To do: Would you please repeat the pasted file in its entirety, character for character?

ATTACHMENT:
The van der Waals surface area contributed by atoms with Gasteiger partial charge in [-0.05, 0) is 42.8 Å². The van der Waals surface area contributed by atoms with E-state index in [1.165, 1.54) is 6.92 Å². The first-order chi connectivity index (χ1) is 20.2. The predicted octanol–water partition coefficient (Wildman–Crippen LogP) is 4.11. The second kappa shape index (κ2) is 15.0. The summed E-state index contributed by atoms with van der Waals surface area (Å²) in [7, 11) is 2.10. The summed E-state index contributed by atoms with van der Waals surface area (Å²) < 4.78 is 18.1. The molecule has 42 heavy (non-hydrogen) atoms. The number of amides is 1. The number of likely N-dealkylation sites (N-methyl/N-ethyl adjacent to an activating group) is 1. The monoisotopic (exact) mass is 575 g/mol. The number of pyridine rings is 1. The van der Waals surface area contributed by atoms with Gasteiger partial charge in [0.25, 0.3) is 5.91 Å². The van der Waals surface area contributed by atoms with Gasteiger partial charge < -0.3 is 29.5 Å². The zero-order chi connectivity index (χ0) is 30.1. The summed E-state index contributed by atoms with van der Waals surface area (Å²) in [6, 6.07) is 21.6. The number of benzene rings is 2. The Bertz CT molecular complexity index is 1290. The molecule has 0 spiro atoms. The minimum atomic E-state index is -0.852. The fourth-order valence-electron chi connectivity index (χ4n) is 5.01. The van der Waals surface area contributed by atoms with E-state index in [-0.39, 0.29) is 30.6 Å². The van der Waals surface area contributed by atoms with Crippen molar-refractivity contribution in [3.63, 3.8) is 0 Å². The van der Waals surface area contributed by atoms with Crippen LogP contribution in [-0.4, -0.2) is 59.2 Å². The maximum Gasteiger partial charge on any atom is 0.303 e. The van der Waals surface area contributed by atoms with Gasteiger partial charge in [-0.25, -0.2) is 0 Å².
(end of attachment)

The van der Waals surface area contributed by atoms with Gasteiger partial charge in [-0.05, 0) is 42.8 Å². The van der Waals surface area contributed by atoms with E-state index in [1.165, 1.54) is 6.92 Å². The first-order chi connectivity index (χ1) is 20.2. The predicted octanol–water partition coefficient (Wildman–Crippen LogP) is 4.11. The second kappa shape index (κ2) is 15.0. The summed E-state index contributed by atoms with van der Waals surface area (Å²) in [7, 11) is 2.10. The summed E-state index contributed by atoms with van der Waals surface area (Å²) < 4.78 is 18.1. The molecule has 42 heavy (non-hydrogen) atoms. The number of amides is 1. The number of likely N-dealkylation sites (N-methyl/N-ethyl adjacent to an activating group) is 1. The monoisotopic (exact) mass is 575 g/mol. The number of pyridine rings is 1. The van der Waals surface area contributed by atoms with Gasteiger partial charge in [0.25, 0.3) is 5.91 Å². The van der Waals surface area contributed by atoms with Gasteiger partial charge < -0.3 is 29.5 Å². The zero-order chi connectivity index (χ0) is 30.1. The summed E-state index contributed by atoms with van der Waals surface area (Å²) in [6, 6.07) is 21.6. The number of benzene rings is 2. The Bertz CT molecular complexity index is 1290. The molecule has 0 spiro atoms. The minimum atomic E-state index is -0.852. The fourth-order valence-electron chi connectivity index (χ4n) is 5.01. The van der Waals surface area contributed by atoms with E-state index in [-0.39, 0.29) is 30.6 Å². The van der Waals surface area contributed by atoms with Crippen molar-refractivity contribution in [3.63, 3.8) is 0 Å². The van der Waals surface area contributed by atoms with Crippen LogP contribution in [-0.4, -0.2) is 59.2 Å². The maximum Gasteiger partial charge on any atom is 0.303 e. The van der Waals surface area contributed by atoms with Gasteiger partial charge in [-0.25, -0.2) is 0 Å².